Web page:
From time to time, people wonder why God chose Late Second Temple Judaism and Palestine as the time and place to reveal the Savior. This question is raised often in academic circles. The religious, social, and political circumstances during Jesus’ lifetime do not seem to be the most conducive to the proclamation of universal salvation by means of God’s generosity.
The prevailing religious practice among most people in antiquity was a polytheism that happily embraced the inherited gods of the Greek and Roman Empires along with a wide spectrum of household gods, superstitions, and oriental mystery cults. Judaism represented a radical alternative to gentile paganism but, at the time, Judaism was deeply divided by multiple factions dedicated to a wide range of political and religious causes.
Both the Jewish and gentile societies during Jesus’ lifetime were subjugated by Roman society, which itself struggled under the burden of a failing economy. Roman politics as well as Jewish politics were riven by internal divisions. One would think that God could have found a more congenial time and place to reveal universal salvation. A cursory reading of today’s Gospel passage, however, might indicate the contrary.
In the Gospel reading today, Jesus seems to revel in the fact that he had nowhere to call home. (Lk. 9:58) He tells a man to ignore his family responsibilities and his need to grieve the death of a parent. (Lk. 9:60) Lastly, he discourages someone from joining his group of disciples. (Lk. 9:62)
The Gospel doesn’t tell us how people reacted to his actions mentioned above, but one can guess easily the reactions of people today if Jesus lived during our age. In the current politically polarized climate, his comments would provoke two opposed but predictable reactions. Having ‘nowhere to lay his head’ would sound like glorifying or lamenting homelessness, depending on one’s political leanings. Today, the instruction to “let the dead bury their dead” (Lk. 9:60) would probably be judged by all to be criminally insensitive. His reluctance to accept the third offer of discipleship (Lk. 6:62) would sound like discrimination to some people today; to others, it would sound like setting appropriate boundaries.
Today, Jesus would probably be judged to be a polarizing public figure. A generation ago, he would probably have been judged to be the original hippie. Perhaps not surprisingly, every generation and every age has reinterpreted Jesus according to their own historically-conditioned likes and dislikes. The religious leaders in Jerusalem during Jesus’ lifetime did the same.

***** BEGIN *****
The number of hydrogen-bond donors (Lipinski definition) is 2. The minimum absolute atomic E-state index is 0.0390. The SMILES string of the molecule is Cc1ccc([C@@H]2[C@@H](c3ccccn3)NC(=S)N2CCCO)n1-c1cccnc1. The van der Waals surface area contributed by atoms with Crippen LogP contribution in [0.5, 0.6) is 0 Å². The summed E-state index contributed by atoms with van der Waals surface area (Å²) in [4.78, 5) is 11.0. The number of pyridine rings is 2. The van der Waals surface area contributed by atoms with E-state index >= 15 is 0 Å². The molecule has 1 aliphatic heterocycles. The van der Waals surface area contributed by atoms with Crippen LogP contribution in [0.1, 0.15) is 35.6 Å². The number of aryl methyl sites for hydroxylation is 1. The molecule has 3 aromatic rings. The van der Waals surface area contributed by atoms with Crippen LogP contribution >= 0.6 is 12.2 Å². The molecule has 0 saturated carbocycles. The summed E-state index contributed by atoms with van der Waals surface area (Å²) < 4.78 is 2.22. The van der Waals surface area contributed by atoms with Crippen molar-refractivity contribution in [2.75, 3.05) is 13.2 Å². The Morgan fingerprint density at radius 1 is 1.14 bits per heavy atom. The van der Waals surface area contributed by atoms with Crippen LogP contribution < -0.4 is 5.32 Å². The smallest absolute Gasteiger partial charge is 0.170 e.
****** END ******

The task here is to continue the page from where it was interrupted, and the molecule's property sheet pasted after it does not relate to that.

There is, of course, an alternative to reinterpreting Jesus in ways that satisfy one’s personal prejudices. Unfortunately, that alternative requires one to attend to Jesus’ opinions rather than to one’s own. How did Jesus understand himself? I alluded to the answer to this question in last week’s homily.
Immediately before Jesus was approached by the three men mentioned above, the Gospel tells us that he entered a Samaritan village, preaching the Good News on his route to Jerusalem. (Lk. 9:51-52) The Samaritans refused to welcome him; his disciples’ immediate reaction was to wish Divine punishment on the Samaritans in retaliation for their lack of hospitality. (Lk. 9:53-54) Jesus rebuked them for trying to harm the residents of the Samaritan town. (Lk. 9:55)
The Samaritans’ lack of hospitality was the result of commonly held cultural and religious prejudices of the time. The Gospel author, however, likens their rejection of Jesus to the half-hearted would-be disciples whom Jesus refuses in the following verses. The Samaritans, James and John, the worldly man, the grieving son, and the homesick man were motivated by fear. The Samaritans were wary of a Jewish religious reformer on his way to Jerusalem. James and John felt that they had been slighted. The worldly man was afraid to leave behind the comforts of home. The grieving man was afraid of what his family would think of him. The homesick man was afraid of not being able to return home if discipleship didn’t work out well for him.
Jesus, on the other hand, was free from fear. Several popular sporting goods manufacturers have advertising slogans that encourage freedom from fear, but Jesus’ freedom was not the same sort of freedom marketed to consumers. Jesus was free from fear because he had internalized God’s will. The people around him had internalized the anxieties of relatives and a materialistic society. Jesus, by comparison, was free enough to trust in God alone.
Take a few moments to think about where you place your trust. Many people today trust their wealth and the growing economy. Others place their trust in political power or a particular era in Church history. A preacher with whom I am acquainted rarely begins a sermon without referring to his favorite sports team; it didn’t take his congregation long to realize where he puts his trust.
Jesus was free from worry and anxiety; as a consequence, he was able to trust God fully. Today’s Gospel makes it clear that there is no time or place that makes selfless faith in God easy. Waiting until a better time to get right with God is just an excuse for not repenting of one’s sins. Waiting until an opportune time to start going to church again is nothing more than an excuse for not doing the right thing. Dividing one’s loyalties between politics, money, success, and religion is gambling; it’s not faith.
The right time to trust completely in God is this present moment. It is important to keep in mind that Jesus never promised easy lives to his disciples. In the face of rejection, lukewarm loyalty, and deadly betrayal Jesus remained faithful to God. His free choice to trust God fully effected our redemption. Can you think of a good reason not to imitate him?